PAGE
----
Are There Too Many Humans on Earth?
Overpopulation is an extremely complex issue that society is currently grappling with. It can be viewed through many conflicting perspectives, each with its own supporting evidence.
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The UN estimated that the eight billionth person on Earth was born on Novembet 15, 2022. With the planet’s massive population growing larger and larger, many have begun to fear the effects of overpopulation: starvation, catastrophic environmental damage, and running out of freshwater. These fears spark an important debate: Are there too many humans on Earth?
In science, carrying capacity refers to the maximum number of individuals of a species that the environment can sustainably support; overpopulation occurs when carrying capacity has been exceeded. In general, there are three main viewpoints toward human overpopulation. The first is the idea that Earth has already reached carrying capacity, meaning our population is already greater than what the environment can handle. The second is that the Earth will never reach carrying capacity, or at least not for a very long time. The third is that Earth will reach its carrying capacity soon, most likely in the next few decades.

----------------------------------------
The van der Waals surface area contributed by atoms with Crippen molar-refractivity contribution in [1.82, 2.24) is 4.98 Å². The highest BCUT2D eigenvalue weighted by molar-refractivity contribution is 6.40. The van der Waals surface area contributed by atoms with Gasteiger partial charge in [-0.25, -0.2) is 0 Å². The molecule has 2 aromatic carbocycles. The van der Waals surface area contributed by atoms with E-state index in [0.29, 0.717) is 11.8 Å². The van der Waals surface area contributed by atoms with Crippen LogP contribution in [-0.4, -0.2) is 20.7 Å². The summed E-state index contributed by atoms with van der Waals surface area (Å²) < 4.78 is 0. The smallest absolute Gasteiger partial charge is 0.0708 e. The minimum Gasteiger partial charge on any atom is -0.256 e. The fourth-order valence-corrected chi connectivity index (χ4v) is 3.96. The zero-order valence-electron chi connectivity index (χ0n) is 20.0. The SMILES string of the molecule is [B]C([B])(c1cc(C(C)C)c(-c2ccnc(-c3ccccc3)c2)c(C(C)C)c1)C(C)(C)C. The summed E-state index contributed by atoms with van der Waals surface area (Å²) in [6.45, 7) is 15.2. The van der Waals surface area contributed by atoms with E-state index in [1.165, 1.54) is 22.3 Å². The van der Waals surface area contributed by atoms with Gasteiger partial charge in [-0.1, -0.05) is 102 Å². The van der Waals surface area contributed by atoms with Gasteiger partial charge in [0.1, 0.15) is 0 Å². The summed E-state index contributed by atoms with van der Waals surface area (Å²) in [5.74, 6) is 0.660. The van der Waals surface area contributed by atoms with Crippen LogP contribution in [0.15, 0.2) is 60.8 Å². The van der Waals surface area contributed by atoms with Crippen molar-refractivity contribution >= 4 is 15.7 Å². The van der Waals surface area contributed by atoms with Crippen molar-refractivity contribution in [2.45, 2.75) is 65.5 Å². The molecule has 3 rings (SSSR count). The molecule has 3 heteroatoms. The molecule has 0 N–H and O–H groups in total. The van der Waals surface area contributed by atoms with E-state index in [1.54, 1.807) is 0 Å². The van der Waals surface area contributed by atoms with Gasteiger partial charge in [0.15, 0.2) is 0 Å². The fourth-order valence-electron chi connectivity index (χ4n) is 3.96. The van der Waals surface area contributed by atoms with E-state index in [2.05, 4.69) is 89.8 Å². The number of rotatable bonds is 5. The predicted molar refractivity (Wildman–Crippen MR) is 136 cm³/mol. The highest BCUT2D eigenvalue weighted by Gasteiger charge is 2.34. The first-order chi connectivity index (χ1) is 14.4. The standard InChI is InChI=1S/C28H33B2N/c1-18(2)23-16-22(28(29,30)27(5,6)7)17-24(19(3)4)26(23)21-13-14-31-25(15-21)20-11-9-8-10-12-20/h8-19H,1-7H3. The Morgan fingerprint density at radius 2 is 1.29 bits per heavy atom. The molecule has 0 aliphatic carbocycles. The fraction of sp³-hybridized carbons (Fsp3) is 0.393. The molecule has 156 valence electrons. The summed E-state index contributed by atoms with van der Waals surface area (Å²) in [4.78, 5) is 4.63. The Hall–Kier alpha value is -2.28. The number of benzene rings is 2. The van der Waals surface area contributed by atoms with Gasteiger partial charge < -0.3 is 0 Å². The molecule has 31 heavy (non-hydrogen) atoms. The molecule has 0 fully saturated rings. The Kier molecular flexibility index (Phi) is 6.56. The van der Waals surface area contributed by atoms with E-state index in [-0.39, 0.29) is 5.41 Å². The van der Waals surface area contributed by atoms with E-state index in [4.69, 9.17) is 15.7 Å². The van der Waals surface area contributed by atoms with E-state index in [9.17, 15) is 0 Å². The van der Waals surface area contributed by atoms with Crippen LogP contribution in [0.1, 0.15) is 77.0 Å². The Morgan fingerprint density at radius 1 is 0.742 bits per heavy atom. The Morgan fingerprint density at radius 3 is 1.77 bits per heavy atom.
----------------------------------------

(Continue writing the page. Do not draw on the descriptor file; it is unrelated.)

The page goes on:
The grim effects of overpopulation were first widely introduced to the public in the 18th century by a statistician named Thomas Malthus. Malthus claimed that the human population would, without a doubt, eventually be greater than what Earth could sustain. He believed that once the Earth was overpopulated, there would be desolation, famine, and war. Though the human population has grown exponentially higher since Malthus’s time, agricultural productivity and the overall standard of living have vastly improved in most areas, putting off the devastating effects described by Malthus.
The argument that humans have already surpassed Earth’s carrying capacity primarily comes from our massive impact on the environment. Our ecological footprint, which includes land usage, food, and energy, is used to measure the amount of natural resources that humans consume and the wastes we generate. A huge percentage of our ecological footprint is attributed to our carbon footprint—the total amount of greenhouse gasses we produce—which results primarily from the burning of fossil fuels. This contributes heavily to climate change, air pollution, and acid rain, as fossil fuels make up 75 percent of greenhouse gas emissions worldwide. The effects of our carbon footprint gradually deteriorate our environment, which leads to poorer living conditions and possible extinction for plants, animals, and humans.
Additionally, a region’s biocapacity measures the amount of natural resources available in the region and the ecosystem’s ability to absorb the waste generated by humans. When a region’s ecological footprint is greater than its biocapacity, the region can’t regenerate resources fast enough to keep up with human demand for natural resources. Our ecological footprint is far greater than the world’s biocapacity. At our current rate, it would take around 1.75 Earths to sustain the demands of our population, primarily our energy demands. This massive overexploitation of Earth’s natural resources has led many to believe that the Earth won't be able to sustain our demand for much longer. For instance, the world’s supply of oil is predicted to last only up to around 2050.